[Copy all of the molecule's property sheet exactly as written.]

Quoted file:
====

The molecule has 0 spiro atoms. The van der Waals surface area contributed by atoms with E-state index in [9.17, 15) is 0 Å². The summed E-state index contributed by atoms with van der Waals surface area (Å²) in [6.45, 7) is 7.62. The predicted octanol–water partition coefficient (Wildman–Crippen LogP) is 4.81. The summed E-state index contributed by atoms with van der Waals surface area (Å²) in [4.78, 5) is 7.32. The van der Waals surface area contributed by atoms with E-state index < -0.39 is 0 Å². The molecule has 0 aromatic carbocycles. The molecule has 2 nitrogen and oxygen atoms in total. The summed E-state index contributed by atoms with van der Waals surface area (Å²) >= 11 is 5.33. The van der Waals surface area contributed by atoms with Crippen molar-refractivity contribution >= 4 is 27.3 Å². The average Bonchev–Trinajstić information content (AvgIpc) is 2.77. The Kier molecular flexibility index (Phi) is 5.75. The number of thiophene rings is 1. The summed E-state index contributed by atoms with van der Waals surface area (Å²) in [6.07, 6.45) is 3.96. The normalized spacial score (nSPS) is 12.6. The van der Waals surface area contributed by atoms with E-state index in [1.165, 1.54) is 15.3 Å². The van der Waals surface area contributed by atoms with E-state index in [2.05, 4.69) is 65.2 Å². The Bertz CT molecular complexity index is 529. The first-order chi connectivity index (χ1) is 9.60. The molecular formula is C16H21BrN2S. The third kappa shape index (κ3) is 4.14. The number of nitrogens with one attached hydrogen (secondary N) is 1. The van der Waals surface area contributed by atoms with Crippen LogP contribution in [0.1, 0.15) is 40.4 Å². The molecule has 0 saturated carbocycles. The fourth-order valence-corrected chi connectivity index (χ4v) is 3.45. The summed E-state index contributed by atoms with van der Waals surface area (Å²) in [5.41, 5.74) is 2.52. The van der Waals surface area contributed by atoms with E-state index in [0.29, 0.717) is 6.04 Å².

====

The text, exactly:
The molecule has 0 spiro atoms. The van der Waals surface area contributed by atoms with E-state index in [9.17, 15) is 0 Å². The summed E-state index contributed by atoms with van der Waals surface area (Å²) in [6.45, 7) is 7.62. The predicted octanol–water partition coefficient (Wildman–Crippen LogP) is 4.81. The summed E-state index contributed by atoms with van der Waals surface area (Å²) in [4.78, 5) is 7.32. The van der Waals surface area contributed by atoms with E-state index < -0.39 is 0 Å². The molecule has 0 aromatic carbocycles. The molecule has 2 nitrogen and oxygen atoms in total. The summed E-state index contributed by atoms with van der Waals surface area (Å²) >= 11 is 5.33. The van der Waals surface area contributed by atoms with Crippen molar-refractivity contribution >= 4 is 27.3 Å². The average Bonchev–Trinajstić information content (AvgIpc) is 2.77. The Kier molecular flexibility index (Phi) is 5.75. The number of thiophene rings is 1. The summed E-state index contributed by atoms with van der Waals surface area (Å²) in [6.07, 6.45) is 3.96. The normalized spacial score (nSPS) is 12.6. The van der Waals surface area contributed by atoms with E-state index in [1.165, 1.54) is 15.3 Å². The van der Waals surface area contributed by atoms with E-state index in [2.05, 4.69) is 65.2 Å². The Bertz CT molecular complexity index is 529. The first-order chi connectivity index (χ1) is 9.60. The molecular formula is C16H21BrN2S. The third kappa shape index (κ3) is 4.14. The number of nitrogens with one attached hydrogen (secondary N) is 1. The van der Waals surface area contributed by atoms with Crippen LogP contribution in [0.1, 0.15) is 40.4 Å². The molecule has 0 saturated carbocycles. The fourth-order valence-corrected chi connectivity index (χ4v) is 3.45. The summed E-state index contributed by atoms with van der Waals surface area (Å²) in [5.41, 5.74) is 2.52. The van der Waals surface area contributed by atoms with E-state index in [0.29, 0.717) is 6.04 Å².